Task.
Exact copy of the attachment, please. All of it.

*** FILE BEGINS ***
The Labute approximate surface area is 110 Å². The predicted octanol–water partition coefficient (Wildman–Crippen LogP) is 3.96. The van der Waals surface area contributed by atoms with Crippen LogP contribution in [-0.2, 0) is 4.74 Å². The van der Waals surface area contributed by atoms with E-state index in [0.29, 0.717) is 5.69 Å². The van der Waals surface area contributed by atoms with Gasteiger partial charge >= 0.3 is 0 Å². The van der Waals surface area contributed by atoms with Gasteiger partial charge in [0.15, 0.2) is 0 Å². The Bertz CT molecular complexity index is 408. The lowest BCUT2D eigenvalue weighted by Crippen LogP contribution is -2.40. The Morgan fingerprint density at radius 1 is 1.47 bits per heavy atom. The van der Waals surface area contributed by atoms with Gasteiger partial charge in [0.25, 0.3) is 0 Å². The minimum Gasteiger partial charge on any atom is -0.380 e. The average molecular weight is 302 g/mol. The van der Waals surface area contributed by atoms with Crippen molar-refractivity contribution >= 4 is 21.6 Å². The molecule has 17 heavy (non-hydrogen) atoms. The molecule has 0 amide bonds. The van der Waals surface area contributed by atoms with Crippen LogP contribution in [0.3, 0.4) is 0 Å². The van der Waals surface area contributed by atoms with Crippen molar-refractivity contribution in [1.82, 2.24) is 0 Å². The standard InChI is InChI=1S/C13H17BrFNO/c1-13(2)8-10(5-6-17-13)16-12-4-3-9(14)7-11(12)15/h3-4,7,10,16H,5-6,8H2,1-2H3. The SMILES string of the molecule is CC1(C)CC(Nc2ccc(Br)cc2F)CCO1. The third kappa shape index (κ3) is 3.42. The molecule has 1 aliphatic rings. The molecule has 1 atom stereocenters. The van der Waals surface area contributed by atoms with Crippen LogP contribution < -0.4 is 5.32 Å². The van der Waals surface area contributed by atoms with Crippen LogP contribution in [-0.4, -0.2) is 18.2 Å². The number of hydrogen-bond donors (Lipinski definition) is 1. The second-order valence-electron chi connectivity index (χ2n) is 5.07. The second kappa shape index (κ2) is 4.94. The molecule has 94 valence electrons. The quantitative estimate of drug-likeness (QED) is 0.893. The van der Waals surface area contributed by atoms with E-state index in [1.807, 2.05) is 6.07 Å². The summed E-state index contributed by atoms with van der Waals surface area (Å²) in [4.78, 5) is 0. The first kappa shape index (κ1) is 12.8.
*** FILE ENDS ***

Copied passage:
The Labute approximate surface area is 110 Å². The predicted octanol–water partition coefficient (Wildman–Crippen LogP) is 3.96. The van der Waals surface area contributed by atoms with Crippen LogP contribution in [-0.2, 0) is 4.74 Å². The van der Waals surface area contributed by atoms with E-state index in [0.29, 0.717) is 5.69 Å². The van der Waals surface area contributed by atoms with Gasteiger partial charge >= 0.3 is 0 Å². The van der Waals surface area contributed by atoms with Gasteiger partial charge in [0.15, 0.2) is 0 Å². The Bertz CT molecular complexity index is 408. The lowest BCUT2D eigenvalue weighted by Crippen LogP contribution is -2.40. The Morgan fingerprint density at radius 1 is 1.47 bits per heavy atom. The van der Waals surface area contributed by atoms with Gasteiger partial charge in [0.25, 0.3) is 0 Å². The minimum Gasteiger partial charge on any atom is -0.380 e. The average molecular weight is 302 g/mol. The van der Waals surface area contributed by atoms with Crippen molar-refractivity contribution >= 4 is 21.6 Å². The molecule has 17 heavy (non-hydrogen) atoms. The molecule has 0 amide bonds. The van der Waals surface area contributed by atoms with Crippen LogP contribution in [0.3, 0.4) is 0 Å². The van der Waals surface area contributed by atoms with Crippen molar-refractivity contribution in [1.82, 2.24) is 0 Å². The standard InChI is InChI=1S/C13H17BrFNO/c1-13(2)8-10(5-6-17-13)16-12-4-3-9(14)7-11(12)15/h3-4,7,10,16H,5-6,8H2,1-2H3. The SMILES string of the molecule is CC1(C)CC(Nc2ccc(Br)cc2F)CCO1. The third kappa shape index (κ3) is 3.42. The molecule has 1 aliphatic rings. The molecule has 1 atom stereocenters. The van der Waals surface area contributed by atoms with Crippen LogP contribution < -0.4 is 5.32 Å². The van der Waals surface area contributed by atoms with Crippen LogP contribution in [-0.4, -0.2) is 18.2 Å². The number of hydrogen-bond donors (Lipinski definition) is 1. The second-order valence-electron chi connectivity index (χ2n) is 5.07. The second kappa shape index (κ2) is 4.94. The molecule has 94 valence electrons. The quantitative estimate of drug-likeness (QED) is 0.893. The van der Waals surface area contributed by atoms with E-state index in [1.807, 2.05) is 6.07 Å². The summed E-state index contributed by atoms with van der Waals surface area (Å²) in [4.78, 5) is 0. The first kappa shape index (κ1) is 12.8.